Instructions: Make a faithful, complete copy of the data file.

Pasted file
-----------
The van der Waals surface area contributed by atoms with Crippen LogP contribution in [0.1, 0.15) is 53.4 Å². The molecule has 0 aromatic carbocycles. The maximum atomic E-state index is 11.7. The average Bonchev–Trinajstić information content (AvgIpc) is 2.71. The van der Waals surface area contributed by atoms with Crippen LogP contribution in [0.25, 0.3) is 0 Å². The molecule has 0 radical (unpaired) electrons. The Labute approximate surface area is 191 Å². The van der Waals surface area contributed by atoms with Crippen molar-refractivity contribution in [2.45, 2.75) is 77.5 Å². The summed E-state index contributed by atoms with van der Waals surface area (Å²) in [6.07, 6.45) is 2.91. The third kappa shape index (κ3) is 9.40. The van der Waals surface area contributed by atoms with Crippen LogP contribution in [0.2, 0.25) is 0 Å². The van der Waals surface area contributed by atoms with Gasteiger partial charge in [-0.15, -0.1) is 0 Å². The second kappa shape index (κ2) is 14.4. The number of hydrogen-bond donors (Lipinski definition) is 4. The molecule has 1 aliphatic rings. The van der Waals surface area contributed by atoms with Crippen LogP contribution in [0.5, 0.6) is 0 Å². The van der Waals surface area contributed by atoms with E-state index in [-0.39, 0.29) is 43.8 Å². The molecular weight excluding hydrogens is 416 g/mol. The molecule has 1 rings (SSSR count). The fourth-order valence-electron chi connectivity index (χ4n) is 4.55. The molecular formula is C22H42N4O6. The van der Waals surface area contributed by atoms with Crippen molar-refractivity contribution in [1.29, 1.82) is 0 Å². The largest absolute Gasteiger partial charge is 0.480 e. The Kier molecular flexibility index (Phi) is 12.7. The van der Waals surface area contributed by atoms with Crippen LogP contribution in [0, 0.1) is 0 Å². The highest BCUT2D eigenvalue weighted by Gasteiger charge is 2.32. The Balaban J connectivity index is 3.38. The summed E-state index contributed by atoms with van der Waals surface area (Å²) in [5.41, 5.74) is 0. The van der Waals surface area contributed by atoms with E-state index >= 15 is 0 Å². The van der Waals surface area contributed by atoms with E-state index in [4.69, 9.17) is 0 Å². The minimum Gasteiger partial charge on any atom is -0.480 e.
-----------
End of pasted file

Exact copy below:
The van der Waals surface area contributed by atoms with Crippen LogP contribution in [0.1, 0.15) is 53.4 Å². The molecule has 0 aromatic carbocycles. The maximum atomic E-state index is 11.7. The average Bonchev–Trinajstić information content (AvgIpc) is 2.71. The van der Waals surface area contributed by atoms with Crippen LogP contribution in [0.25, 0.3) is 0 Å². The molecule has 0 radical (unpaired) electrons. The Labute approximate surface area is 191 Å². The van der Waals surface area contributed by atoms with Crippen molar-refractivity contribution in [2.45, 2.75) is 77.5 Å². The summed E-state index contributed by atoms with van der Waals surface area (Å²) in [6.07, 6.45) is 2.91. The third kappa shape index (κ3) is 9.40. The van der Waals surface area contributed by atoms with Crippen LogP contribution in [0.2, 0.25) is 0 Å². The van der Waals surface area contributed by atoms with Gasteiger partial charge in [-0.15, -0.1) is 0 Å². The second kappa shape index (κ2) is 14.4. The number of hydrogen-bond donors (Lipinski definition) is 4. The molecule has 1 aliphatic rings. The van der Waals surface area contributed by atoms with Crippen LogP contribution in [0.5, 0.6) is 0 Å². The van der Waals surface area contributed by atoms with E-state index in [-0.39, 0.29) is 43.8 Å². The molecular weight excluding hydrogens is 416 g/mol. The molecule has 1 rings (SSSR count). The fourth-order valence-electron chi connectivity index (χ4n) is 4.55. The molecular formula is C22H42N4O6. The van der Waals surface area contributed by atoms with Crippen molar-refractivity contribution in [1.29, 1.82) is 0 Å². The largest absolute Gasteiger partial charge is 0.480 e. The Kier molecular flexibility index (Phi) is 12.7. The van der Waals surface area contributed by atoms with Crippen LogP contribution in [0, 0.1) is 0 Å². The highest BCUT2D eigenvalue weighted by Gasteiger charge is 2.32. The Balaban J connectivity index is 3.38. The summed E-state index contributed by atoms with van der Waals surface area (Å²) in [5.41, 5.74) is 0. The van der Waals surface area contributed by atoms with E-state index >= 15 is 0 Å². The van der Waals surface area contributed by atoms with E-state index in [4.69, 9.17) is 0 Å². The minimum Gasteiger partial charge on any atom is -0.480 e.